Robert B. Den, MD, associate professor of Radiation Oncology, Jefferson Health, discusses the use of radiation therapy as a treatment for patients with prostate cancer.
Robert B. Den, MD, associate professor of Radiation Oncology, Thomas Jefferson University Hospital, discusses the use of radiation therapy as a treatment for patients with prostate cancer.
Currently in the field of prostate cancer, there is quite a lot of uncertainty as to which patients derive the most benefit from post-prostatectomy radiation, according to Den. Oncologists are also a bit unsure about the ideal timing for administering radiation. There is concern about initiating radiation therapy too early, as the treatment is associated with increased toxicity.
On the other hand, some researchers are worried that, by waiting too long to administer radiation, they could be missing a window of opportunity for potential benefit for a patient, as they are allowing the disease to spread too far before such aggressive therapy can provide the right benefit.
Three randomized clinical trials addressed some of these issues in the adjuvant radiation setting. While all 3 studies showed improvement in biochemical survival, only 1 of the trials demonstrated improvement in overall survival. Moreover, in the control arm of that study, approximately 50% of patients did not develop prostate-specific antigen (PSA) recurrence at 5 years. Thus, there is a lack of understanding as to which patients will develop recurrence, who will develop recurrence despite aggressive radiation therapy, and which patients will never develop recurrence. The biggest question there, says Den, is differentiating these groups of patients.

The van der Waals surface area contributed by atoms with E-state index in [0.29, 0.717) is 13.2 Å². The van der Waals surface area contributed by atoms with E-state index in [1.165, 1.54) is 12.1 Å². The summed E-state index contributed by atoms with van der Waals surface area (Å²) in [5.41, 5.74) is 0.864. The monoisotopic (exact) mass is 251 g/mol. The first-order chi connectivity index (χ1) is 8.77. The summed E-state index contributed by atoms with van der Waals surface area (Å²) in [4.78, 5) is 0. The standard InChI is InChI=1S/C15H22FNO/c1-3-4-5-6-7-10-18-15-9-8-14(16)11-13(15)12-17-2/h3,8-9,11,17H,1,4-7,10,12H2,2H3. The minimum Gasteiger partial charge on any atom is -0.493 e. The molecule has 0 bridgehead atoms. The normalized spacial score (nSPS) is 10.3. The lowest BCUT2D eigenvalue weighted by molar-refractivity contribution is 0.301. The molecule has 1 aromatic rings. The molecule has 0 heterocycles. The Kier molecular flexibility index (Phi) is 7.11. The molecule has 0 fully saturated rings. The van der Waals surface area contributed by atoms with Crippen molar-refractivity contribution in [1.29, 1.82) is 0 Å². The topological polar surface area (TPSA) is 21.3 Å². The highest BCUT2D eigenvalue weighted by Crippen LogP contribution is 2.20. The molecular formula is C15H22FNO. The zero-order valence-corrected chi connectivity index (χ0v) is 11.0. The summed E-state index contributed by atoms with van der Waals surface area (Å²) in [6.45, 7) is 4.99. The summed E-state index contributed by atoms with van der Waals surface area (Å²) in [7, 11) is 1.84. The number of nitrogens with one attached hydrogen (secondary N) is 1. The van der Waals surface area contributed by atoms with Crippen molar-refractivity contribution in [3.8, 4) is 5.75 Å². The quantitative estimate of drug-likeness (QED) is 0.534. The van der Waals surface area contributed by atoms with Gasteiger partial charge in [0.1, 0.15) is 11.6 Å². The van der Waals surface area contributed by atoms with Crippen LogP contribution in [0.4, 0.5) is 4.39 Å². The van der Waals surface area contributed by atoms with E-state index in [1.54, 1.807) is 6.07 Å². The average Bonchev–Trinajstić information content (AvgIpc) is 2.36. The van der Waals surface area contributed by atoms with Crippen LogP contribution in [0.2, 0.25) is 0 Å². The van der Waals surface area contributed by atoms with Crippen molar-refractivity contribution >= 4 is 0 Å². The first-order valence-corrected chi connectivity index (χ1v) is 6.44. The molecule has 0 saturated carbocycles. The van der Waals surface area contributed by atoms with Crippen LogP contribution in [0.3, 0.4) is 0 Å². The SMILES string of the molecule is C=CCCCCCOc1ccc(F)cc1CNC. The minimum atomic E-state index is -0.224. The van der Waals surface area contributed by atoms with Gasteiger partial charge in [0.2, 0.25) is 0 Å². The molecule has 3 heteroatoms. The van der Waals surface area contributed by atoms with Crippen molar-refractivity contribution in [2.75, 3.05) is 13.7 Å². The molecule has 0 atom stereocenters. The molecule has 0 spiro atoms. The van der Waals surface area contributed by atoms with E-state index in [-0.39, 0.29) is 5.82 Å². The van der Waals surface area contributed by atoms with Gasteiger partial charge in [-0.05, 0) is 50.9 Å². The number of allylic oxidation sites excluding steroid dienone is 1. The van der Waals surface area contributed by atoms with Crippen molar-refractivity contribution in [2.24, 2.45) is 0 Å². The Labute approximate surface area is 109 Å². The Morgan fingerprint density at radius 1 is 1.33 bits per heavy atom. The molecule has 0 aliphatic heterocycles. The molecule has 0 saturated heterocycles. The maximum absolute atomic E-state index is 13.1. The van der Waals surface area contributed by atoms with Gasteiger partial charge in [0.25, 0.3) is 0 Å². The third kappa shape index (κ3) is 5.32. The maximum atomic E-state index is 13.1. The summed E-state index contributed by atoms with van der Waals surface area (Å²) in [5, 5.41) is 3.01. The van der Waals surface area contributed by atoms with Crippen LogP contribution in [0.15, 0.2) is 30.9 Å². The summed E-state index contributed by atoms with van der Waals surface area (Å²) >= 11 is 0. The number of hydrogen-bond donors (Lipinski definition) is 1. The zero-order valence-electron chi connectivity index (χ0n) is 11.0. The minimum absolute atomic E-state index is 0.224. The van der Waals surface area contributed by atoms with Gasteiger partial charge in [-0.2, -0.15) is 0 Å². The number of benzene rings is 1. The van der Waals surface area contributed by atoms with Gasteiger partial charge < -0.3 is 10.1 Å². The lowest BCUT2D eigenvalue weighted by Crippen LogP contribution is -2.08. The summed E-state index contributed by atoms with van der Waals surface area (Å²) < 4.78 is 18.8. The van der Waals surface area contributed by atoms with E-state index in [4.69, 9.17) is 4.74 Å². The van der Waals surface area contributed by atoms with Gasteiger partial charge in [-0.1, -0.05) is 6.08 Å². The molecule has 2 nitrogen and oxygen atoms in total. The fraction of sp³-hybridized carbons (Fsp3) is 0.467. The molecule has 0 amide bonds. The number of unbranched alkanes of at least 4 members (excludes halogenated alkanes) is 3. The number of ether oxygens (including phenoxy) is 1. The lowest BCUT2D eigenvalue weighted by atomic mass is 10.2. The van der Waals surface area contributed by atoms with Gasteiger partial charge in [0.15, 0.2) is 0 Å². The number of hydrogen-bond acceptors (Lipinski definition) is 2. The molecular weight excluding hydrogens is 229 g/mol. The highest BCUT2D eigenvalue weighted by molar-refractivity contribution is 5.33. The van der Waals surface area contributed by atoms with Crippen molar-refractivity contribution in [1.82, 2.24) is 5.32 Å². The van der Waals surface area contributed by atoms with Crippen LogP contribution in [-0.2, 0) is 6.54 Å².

A more recent retrospective, multicenter study sought to determine if a genomic classifier could predict the development of metastatic disease in patients who received salvage radiation therapy for recurrent prostate cancer after radical prostatectomy. The data suggest that the genomic classifier is a strong predictor of metastases among this specific patient, accurately identifying men who are excellent candidates for systemic therapy due to their high risk of metastases.